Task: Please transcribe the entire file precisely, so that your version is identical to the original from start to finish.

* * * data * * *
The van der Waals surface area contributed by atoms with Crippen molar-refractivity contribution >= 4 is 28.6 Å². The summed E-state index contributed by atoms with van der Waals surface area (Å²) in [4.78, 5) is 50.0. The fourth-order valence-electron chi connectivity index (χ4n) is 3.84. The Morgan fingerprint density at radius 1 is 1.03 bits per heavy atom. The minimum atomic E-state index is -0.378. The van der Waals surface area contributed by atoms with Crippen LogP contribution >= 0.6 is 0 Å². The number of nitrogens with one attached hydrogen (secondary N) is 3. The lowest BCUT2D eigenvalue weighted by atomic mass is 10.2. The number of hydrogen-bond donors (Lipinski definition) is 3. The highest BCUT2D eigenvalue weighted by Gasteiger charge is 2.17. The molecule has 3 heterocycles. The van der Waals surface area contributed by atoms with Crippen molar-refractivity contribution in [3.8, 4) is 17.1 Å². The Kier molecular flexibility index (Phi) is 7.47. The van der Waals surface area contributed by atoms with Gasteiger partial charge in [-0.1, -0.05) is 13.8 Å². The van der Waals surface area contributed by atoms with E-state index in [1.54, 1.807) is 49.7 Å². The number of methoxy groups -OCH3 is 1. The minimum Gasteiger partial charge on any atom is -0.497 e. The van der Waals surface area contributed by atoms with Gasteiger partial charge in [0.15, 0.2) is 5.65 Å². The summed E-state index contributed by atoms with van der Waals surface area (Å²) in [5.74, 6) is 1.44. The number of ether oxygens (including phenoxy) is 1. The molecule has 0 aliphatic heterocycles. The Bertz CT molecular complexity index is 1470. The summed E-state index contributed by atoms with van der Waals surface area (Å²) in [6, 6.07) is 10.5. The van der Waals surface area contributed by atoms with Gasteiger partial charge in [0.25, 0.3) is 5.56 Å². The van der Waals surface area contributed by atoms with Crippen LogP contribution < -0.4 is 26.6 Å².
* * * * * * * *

The van der Waals surface area contributed by atoms with Crippen molar-refractivity contribution >= 4 is 28.6 Å². The summed E-state index contributed by atoms with van der Waals surface area (Å²) in [4.78, 5) is 50.0. The fourth-order valence-electron chi connectivity index (χ4n) is 3.84. The Morgan fingerprint density at radius 1 is 1.03 bits per heavy atom. The minimum atomic E-state index is -0.378. The van der Waals surface area contributed by atoms with Crippen LogP contribution >= 0.6 is 0 Å². The number of nitrogens with one attached hydrogen (secondary N) is 3. The lowest BCUT2D eigenvalue weighted by atomic mass is 10.2. The number of hydrogen-bond donors (Lipinski definition) is 3. The highest BCUT2D eigenvalue weighted by Gasteiger charge is 2.17. The molecule has 3 heterocycles. The van der Waals surface area contributed by atoms with Crippen molar-refractivity contribution in [3.8, 4) is 17.1 Å². The Kier molecular flexibility index (Phi) is 7.47. The van der Waals surface area contributed by atoms with Gasteiger partial charge in [-0.1, -0.05) is 13.8 Å². The van der Waals surface area contributed by atoms with E-state index in [1.54, 1.807) is 49.7 Å². The number of methoxy groups -OCH3 is 1. The minimum Gasteiger partial charge on any atom is -0.497 e. The van der Waals surface area contributed by atoms with Gasteiger partial charge in [0.15, 0.2) is 5.65 Å². The summed E-state index contributed by atoms with van der Waals surface area (Å²) in [5.74, 6) is 1.44. The number of ether oxygens (including phenoxy) is 1. The molecule has 0 aliphatic heterocycles. The Bertz CT molecular complexity index is 1470. The summed E-state index contributed by atoms with van der Waals surface area (Å²) in [6, 6.07) is 10.5. The van der Waals surface area contributed by atoms with Gasteiger partial charge in [0.25, 0.3) is 5.56 Å². The van der Waals surface area contributed by atoms with Crippen LogP contribution < -0.4 is 26.6 Å².